The business case for health and safety, electrical safety, effective safety leadership and warehouse safety culture

PPE - January 3, 2018 - 0 comments

In the UK, there are more than one million injuries to workers annually and more than two million cases of ill health caused or made worse by work. When it comes to investing in health and safety, it is not just a case of doing the right thing; it is underpinned by a very strong business case. Furthermore, although it might seem wholly counter-intuitive, that case is even stronger when times are tough than it is at other times. The reason is very simple: accidents and ill health caused by work impose massive costs on business.

Effective safety leadership is known to be financially beneficial to a company’s bottom-line performance. Effective safety leadership positively affects employees’ safety behaviour and attitudes, helps reduce injury rates and insurance premiums, and contributes to increased productivity by eliminating production bottlenecks. Safety leadership is widely recognised to be critical, especially when the prevailing safety culture is weak,  whilst ineffective safety leadership hinders the ability of many companies to achieve success.

Millions of work days are lost each year due to non-fatal injuries in the warehouse environment, and most of these injuries can be prevented. Sips and trips account for a third of the major injuries and a fifth of the injuries associated with absences of greater than three days. Focusing on developing a safety culture can underpin a reduction in absences due to work-related ill-health. This in turn will increase overall productivity levels and have a positive effect on the well-being of the workforce.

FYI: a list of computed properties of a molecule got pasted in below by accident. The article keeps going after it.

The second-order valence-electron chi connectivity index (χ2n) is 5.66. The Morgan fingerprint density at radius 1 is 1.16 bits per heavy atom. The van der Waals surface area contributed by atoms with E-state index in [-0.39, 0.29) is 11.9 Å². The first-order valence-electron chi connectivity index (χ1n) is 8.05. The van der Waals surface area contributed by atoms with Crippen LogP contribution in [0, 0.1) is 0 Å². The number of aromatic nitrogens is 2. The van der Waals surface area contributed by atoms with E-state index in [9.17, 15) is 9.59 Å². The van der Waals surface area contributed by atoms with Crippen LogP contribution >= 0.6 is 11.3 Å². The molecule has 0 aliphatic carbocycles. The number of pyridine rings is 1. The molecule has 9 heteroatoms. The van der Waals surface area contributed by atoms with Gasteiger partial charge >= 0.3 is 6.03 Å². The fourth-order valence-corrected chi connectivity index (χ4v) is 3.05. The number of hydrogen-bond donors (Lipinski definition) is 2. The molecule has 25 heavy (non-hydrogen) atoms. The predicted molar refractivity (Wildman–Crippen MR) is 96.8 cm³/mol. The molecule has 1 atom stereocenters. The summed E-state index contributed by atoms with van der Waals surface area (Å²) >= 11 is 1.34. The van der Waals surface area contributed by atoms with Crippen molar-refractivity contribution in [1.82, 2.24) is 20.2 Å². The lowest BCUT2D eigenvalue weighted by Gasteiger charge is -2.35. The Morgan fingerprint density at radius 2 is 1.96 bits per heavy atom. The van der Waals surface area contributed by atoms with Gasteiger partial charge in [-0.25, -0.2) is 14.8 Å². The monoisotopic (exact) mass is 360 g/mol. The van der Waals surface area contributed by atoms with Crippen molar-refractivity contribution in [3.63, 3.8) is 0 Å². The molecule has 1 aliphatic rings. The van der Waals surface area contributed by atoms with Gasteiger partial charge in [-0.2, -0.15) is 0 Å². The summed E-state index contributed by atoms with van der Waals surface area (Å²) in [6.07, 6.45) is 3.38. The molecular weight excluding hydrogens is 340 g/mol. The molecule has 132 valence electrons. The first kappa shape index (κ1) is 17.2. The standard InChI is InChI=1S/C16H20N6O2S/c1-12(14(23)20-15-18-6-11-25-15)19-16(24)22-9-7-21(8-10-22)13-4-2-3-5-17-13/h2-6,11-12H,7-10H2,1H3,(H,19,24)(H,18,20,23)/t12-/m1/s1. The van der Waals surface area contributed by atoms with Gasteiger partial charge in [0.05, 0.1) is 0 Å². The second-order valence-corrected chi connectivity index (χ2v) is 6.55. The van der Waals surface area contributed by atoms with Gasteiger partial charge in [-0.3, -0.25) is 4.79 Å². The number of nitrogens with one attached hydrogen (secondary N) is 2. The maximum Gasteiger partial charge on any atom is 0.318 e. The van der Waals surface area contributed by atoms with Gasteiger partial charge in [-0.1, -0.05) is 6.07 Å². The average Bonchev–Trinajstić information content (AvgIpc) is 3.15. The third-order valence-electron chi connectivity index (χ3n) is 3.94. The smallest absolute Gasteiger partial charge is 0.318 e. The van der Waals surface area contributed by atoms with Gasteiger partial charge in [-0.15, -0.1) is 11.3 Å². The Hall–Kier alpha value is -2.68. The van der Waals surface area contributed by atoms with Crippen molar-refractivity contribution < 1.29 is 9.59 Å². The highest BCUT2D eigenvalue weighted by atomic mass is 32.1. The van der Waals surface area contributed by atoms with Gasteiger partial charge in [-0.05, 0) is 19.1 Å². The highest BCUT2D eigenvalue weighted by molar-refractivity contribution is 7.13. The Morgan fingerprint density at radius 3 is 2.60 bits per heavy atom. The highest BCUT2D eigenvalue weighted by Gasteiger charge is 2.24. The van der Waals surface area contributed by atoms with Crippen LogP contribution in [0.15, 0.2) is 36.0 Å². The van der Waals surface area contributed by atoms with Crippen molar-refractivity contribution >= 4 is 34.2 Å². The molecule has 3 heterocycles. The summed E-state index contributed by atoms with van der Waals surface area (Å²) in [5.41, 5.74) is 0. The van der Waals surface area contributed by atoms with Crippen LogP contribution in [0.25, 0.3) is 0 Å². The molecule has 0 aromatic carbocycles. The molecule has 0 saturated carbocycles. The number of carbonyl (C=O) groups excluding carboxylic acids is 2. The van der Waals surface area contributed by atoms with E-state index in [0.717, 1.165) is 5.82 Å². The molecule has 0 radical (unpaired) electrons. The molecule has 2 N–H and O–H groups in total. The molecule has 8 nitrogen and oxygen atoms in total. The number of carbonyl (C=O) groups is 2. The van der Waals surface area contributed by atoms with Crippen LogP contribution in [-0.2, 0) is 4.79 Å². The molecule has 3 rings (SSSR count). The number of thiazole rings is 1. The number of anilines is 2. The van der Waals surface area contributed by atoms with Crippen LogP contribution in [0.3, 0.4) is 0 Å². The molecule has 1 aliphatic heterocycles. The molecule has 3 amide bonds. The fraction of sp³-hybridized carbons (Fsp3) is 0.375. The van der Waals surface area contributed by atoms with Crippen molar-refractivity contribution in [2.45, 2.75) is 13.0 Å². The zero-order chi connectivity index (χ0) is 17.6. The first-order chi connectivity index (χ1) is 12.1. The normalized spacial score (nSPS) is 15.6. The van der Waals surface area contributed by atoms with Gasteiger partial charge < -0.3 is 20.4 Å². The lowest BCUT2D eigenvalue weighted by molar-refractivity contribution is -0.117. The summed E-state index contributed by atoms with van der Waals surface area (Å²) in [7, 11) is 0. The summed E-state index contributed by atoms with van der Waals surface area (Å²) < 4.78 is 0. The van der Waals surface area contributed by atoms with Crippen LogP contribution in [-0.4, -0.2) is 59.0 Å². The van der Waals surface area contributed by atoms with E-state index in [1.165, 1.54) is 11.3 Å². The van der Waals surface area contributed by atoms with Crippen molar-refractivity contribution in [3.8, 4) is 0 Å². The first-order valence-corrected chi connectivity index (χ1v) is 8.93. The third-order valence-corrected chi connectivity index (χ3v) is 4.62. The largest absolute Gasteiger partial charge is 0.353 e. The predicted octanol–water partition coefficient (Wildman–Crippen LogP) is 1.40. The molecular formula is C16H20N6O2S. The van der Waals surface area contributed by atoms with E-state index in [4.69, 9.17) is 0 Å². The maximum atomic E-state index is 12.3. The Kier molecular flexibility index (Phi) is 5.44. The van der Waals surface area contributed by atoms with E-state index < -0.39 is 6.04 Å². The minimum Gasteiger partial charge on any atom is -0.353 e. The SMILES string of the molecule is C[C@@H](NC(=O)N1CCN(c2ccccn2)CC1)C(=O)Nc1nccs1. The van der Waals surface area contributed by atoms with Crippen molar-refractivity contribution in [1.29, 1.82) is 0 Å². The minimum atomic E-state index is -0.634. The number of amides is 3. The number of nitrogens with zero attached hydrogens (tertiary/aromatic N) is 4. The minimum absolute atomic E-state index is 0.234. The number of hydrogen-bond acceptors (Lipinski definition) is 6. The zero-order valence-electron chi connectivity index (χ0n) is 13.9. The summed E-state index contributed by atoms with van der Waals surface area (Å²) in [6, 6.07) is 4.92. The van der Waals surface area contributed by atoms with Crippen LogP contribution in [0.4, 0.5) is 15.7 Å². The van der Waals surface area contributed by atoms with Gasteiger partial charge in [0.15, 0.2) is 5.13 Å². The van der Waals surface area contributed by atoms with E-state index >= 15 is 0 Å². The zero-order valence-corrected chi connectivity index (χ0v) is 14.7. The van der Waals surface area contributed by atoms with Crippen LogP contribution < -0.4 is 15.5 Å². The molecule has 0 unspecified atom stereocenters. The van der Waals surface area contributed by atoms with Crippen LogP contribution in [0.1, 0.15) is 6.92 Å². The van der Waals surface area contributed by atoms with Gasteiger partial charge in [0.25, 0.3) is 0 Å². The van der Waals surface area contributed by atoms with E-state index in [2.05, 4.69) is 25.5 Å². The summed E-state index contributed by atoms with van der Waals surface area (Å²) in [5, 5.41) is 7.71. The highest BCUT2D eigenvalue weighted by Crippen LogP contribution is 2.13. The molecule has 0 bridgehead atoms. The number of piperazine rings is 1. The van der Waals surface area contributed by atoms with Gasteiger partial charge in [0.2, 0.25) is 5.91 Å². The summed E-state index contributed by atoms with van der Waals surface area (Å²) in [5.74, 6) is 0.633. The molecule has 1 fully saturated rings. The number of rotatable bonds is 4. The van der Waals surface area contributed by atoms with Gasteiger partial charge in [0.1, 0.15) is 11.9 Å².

Around 1000 electrical accidents at work are reported to the HSE each year and about 25 people die of their injuries. Most electrical accidents occur because people are working on or near equipment that is thought to be dead, or known to be live but those involved do not have adequate training or appropriate equipment, or they have not taken adequate precautions. During an electrical arc, the associated risks are burn injury through arc radiation energy or molten metal splashes, noise and pressure injury through shock wave and inhalation injury.

Small and medium-sized enterprises (SMEs) account for 67% of employment in the European economy, but also for 82% of occupational injuries. Research has shown that once SMEs understand the relationship between occupational safety and health and productivity, they are then able to see the link between it and economic performance. There are convincing case studies that show the link between effective occupational safety and health and enhanced business performance.

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Main image: European Agency for Safety and Health at Work

Contains information published by EU_OSHA: Copyright 1998-2016 European Agency for Safety and Health at Work.


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